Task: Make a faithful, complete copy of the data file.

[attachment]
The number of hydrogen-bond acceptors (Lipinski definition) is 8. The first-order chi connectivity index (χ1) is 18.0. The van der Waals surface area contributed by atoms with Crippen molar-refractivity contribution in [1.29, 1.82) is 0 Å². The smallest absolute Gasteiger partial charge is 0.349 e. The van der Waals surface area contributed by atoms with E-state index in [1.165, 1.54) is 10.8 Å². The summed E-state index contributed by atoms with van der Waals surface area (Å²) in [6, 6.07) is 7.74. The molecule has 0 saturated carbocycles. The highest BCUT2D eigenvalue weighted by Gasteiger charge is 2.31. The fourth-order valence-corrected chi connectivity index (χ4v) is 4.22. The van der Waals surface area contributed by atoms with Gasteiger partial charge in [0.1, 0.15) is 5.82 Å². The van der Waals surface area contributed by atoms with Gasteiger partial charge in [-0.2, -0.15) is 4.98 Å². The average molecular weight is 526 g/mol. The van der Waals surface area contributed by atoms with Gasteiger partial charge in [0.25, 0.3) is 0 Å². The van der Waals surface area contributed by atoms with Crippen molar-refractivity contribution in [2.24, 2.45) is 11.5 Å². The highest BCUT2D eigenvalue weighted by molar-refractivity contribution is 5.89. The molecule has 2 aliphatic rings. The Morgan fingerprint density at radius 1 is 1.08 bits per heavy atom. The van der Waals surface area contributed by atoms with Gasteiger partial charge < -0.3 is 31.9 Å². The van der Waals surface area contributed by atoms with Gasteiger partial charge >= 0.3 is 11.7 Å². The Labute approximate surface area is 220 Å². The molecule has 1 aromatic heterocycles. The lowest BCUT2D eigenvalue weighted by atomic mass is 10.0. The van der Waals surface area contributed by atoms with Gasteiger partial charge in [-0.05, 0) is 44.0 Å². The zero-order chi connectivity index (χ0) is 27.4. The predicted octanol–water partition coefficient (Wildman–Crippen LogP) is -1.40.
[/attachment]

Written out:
The number of hydrogen-bond acceptors (Lipinski definition) is 8. The first-order chi connectivity index (χ1) is 18.0. The van der Waals surface area contributed by atoms with Crippen molar-refractivity contribution in [1.29, 1.82) is 0 Å². The smallest absolute Gasteiger partial charge is 0.349 e. The van der Waals surface area contributed by atoms with E-state index in [1.165, 1.54) is 10.8 Å². The summed E-state index contributed by atoms with van der Waals surface area (Å²) in [6, 6.07) is 7.74. The molecule has 0 saturated carbocycles. The highest BCUT2D eigenvalue weighted by Gasteiger charge is 2.31. The fourth-order valence-corrected chi connectivity index (χ4v) is 4.22. The van der Waals surface area contributed by atoms with Gasteiger partial charge in [0.1, 0.15) is 5.82 Å². The van der Waals surface area contributed by atoms with Gasteiger partial charge in [-0.2, -0.15) is 4.98 Å². The average molecular weight is 526 g/mol. The van der Waals surface area contributed by atoms with Gasteiger partial charge in [0.25, 0.3) is 0 Å². The van der Waals surface area contributed by atoms with Crippen molar-refractivity contribution in [2.24, 2.45) is 11.5 Å². The highest BCUT2D eigenvalue weighted by molar-refractivity contribution is 5.89. The molecule has 2 aliphatic rings. The Morgan fingerprint density at radius 1 is 1.08 bits per heavy atom. The van der Waals surface area contributed by atoms with Gasteiger partial charge < -0.3 is 31.9 Å². The van der Waals surface area contributed by atoms with Gasteiger partial charge >= 0.3 is 11.7 Å². The Labute approximate surface area is 220 Å². The molecule has 1 aromatic heterocycles. The lowest BCUT2D eigenvalue weighted by atomic mass is 10.0. The van der Waals surface area contributed by atoms with Gasteiger partial charge in [-0.05, 0) is 44.0 Å². The zero-order chi connectivity index (χ0) is 27.4. The predicted octanol–water partition coefficient (Wildman–Crippen LogP) is -1.40.